The cactus family (Cactaceae) is a fascinating world of bright flowers and spiny stems, ranging from tiny plants to the huge desert giants. All cactus are native to the Americas, with the exception of one species. Cacti are found from British Columbia to South America, sharing a few specialized characteristics that determine whether or not a plant is a cactus.
Nearly all cactus species have spines that protect the plant’s moist interior from grazing animals and humans. The spines’ other functions include shading the skin and insulating the plant in cold, dry weather.
All cacti have flowers. Generally, cactus flowers are short-lived and provide the primary characteristics that separate cacti from other succulents. Cacti flowers have at least 10 petals, with the sepals combined with the petals, and have numerous stamens surrounding a multi-lobed stigma.
Whether or not an individual cactus plant blooms depends on its age and the care it gets. Some cacti don’t bloom until they are more than 30 years old. Others won’t bloom, even if they are old enough, unless they get proper light conditions, watering and fertilization. This is especially true for potted cacti.
Cactus With Yellow Flowers
- California Barrel Cactus (Ferocactus cylindraceus)
- Golden Barrel Cactus (Echinocactus grusonii)
- Balloon Cactus (Parodia magnifica)/ Notocactus Magnificus)
- Prickly Pear Cactus (Opuntia humifusa)
- Powder Puff Pincushion (Mammillaria bocasana)
- Matucana weberbaueri (Matucana ssp)
- Leuchtenbergia (Leuchtenbergia ssp)
- Bishop’s Hat Cactus (Astrophytum myriostigma)
- Monk’s hood cactus (Astrophytum ornatum)
- Yellow Christmas Cactus (Schlumbergera ‘Gold charm’)
- Moon Cactus (Gymnocalycium mihanovichii)
- Parodia Cactus (Parodia ssp)
- Feather Cactus ( Mammillaria plumosa)
- Club Cholla Cactus (Corynopuntia ssp)
- Texas nipple cactus (Mammillaria prolifera)
- Teddy bear cholla cactus
California Barrel Cactus
Ferocactus cylindraceus is usually cylindrical or spherical, with some older specimens forming columns 2 metres (6.6 ft) in height. It is covered in long, plentiful spines, which are straight and red when new and become curved and gray as they age.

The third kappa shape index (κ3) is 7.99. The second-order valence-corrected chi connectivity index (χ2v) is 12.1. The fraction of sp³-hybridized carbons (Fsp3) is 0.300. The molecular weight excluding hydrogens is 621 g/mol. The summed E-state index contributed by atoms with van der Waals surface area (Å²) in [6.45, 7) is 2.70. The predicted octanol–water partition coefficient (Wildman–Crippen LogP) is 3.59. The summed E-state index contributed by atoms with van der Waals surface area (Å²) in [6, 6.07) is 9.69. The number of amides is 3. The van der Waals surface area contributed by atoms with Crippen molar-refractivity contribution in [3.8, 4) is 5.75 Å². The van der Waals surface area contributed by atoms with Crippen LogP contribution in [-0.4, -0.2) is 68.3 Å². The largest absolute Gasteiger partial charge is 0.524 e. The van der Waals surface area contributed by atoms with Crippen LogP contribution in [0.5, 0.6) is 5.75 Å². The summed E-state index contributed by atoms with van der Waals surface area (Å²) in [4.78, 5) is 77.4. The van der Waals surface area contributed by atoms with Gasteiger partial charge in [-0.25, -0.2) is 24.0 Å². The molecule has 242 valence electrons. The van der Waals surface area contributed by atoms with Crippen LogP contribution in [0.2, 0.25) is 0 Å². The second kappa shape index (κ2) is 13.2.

The cactus bears flowers that are maroon outside, and bright yellow inside, with red or yellow centers on the side that faces the sun. The fleshy, hollow fruits are yellow.
Golden Barrel Cactus
It’s called a barrel cactus because, as the name implies, they are almost perfectly round when juvenile. They are beautiful, with evenly-spaced rows of spines on their deeply ribbed lobes. As they grow, it’s not uncommon for them to stretch out, so they are more oval than circular.
They can produce flowers but usually won’t start doing that until they are at least 6 inches wide, which can take about 15 years. Blooms get to about two to three inches wide and grow near the top of the barrel for about two to six weeks in the spring or summer. The flowers are generally yellow in color.
Notocactus Magnificus (Balloon Cactus) recently renamed as Parodia Magnifica is a spherical cactus, blue-green in color, with yellowish and golden colored spines. This cactus usually grows in clusters but may also be solitary, depending on environmental factors.
Some can get quite large over time, up to 12 inches in diameter or more, but most will grow up to around 6 inches in diameter. They produce lovely light yellow flowers during the spring and summer months.
Prickly Pear Cactus
Opuntia, commonly called prickly pear or pear cactus is an easy-to-care-for cactus, favored by desert dwellers and cool-weather gardeners alike. Its stems are divided into flat paddle-like segments that are approximately two to seven inches long with a blue tint.
The narrow spines are wedge-shaped and the flowers, which come into bloom in mid-summer, are a brilliant yellow. The flowers are followed by edible purple or red fruits called tunas.
Powder Puff Pincushion Cactus